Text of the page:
The lowband season is nearing its end, and it has been a very good one. With higher bands closed for nightpath work, activity has moved to the lower frequencies and provided a rich variety of workable DX amidst the QRN. The recent operation from Peter 1 had excellent lowband signals on most nights, and was worked by many.
Higher bands are starting to open up at night. 30 Meters is opening nicely over polar paths in the evening, and 20 doesn't shut down completely until after midnight. Still, nighttime MUF's are not high enough to open the evening pipeline into Europe and Russia. This will come later in the spring.
In the morning, the best path into Europe is on 15, making 20 a difficult band to play in contests. In the ARRL CW, we had several good openings limited to the northernmost parts of Europe and Russia. Openings to the remainder of the continent were marginal, so only the louder stations were workable. Japan was also marginal. Portions of the US closer to Europe had it better. For several hours after 15 closed to Europe, persistent begging by East coast Big Guns paid off with a 20 Meter contact for every 10 - 20 CQs. My own 20M single-band effort wasn't as successful. Those that had a choice filled their logs on 15 by day and 40 by night. Seasonally, all this will change in the coming months. Evening pipelines to Europe and Russia will return, so the WPX CW (late May) should be its usual rate-fest.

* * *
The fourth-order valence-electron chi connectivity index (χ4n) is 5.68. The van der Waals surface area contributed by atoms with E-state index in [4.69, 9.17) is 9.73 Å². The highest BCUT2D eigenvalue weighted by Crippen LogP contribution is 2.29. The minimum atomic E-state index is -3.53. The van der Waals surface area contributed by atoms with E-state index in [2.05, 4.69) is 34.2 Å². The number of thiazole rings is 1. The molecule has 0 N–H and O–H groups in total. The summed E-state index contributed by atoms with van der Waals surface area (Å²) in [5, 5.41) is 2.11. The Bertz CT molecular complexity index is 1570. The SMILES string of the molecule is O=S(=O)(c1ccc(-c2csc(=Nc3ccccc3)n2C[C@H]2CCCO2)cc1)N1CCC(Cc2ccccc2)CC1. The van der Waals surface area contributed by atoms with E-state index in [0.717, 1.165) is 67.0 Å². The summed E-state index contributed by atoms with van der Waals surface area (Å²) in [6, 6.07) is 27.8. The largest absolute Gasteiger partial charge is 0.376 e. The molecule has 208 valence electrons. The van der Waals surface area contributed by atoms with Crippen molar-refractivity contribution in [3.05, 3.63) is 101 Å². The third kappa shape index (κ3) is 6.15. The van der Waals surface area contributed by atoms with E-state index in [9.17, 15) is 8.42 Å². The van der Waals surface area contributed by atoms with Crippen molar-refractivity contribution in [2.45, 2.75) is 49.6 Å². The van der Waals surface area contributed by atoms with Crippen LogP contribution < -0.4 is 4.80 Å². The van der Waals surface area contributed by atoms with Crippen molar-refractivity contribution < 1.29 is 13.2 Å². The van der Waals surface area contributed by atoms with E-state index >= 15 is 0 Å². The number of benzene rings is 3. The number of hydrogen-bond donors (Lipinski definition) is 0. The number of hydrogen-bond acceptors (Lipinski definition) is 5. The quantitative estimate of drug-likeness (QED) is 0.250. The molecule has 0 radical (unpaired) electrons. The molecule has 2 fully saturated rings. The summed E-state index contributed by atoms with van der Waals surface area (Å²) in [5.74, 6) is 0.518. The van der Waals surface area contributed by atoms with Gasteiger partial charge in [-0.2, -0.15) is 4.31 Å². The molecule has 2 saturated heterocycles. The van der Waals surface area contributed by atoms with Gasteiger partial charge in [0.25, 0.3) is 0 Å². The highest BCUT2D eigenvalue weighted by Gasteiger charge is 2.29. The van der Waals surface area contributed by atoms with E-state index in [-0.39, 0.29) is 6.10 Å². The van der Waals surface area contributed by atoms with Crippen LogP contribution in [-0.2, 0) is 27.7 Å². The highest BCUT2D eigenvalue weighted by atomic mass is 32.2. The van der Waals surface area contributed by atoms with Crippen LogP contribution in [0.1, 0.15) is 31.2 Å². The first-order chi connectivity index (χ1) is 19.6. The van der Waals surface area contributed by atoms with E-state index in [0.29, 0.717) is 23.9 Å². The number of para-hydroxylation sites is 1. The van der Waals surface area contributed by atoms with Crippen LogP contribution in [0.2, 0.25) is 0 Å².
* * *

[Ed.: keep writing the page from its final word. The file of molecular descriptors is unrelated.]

Good DX propagation on 40 will continue through the spring, with activity moving to 20 as nightpath conditions improve. The 80 Meter season is on its way out, but spring brings better opportunities to work parts of the world where it is summer in January. The same can be said for 160, but I do not have sufficient station capability or experience to speak for Top Band operators.
Springtime conditions should also improve propagation on 17, 15 and 12. 15 remains mostly a daypath band, but the region of daylight in the northern hemisphere is expanding. This provides us with broader openings (longer openings and wider coverage) over all northerly paths. A few Europeans are still coming through on 10, since solar fluxes above 100 are still fairly common. March is the final good month of the 10 Meter season, even at the top of the cycle. Increased high latitude solar exposure is not good for the ionosphere, and the effects begin on 10 right after the equinox. They work their way down to 15 Meters by July.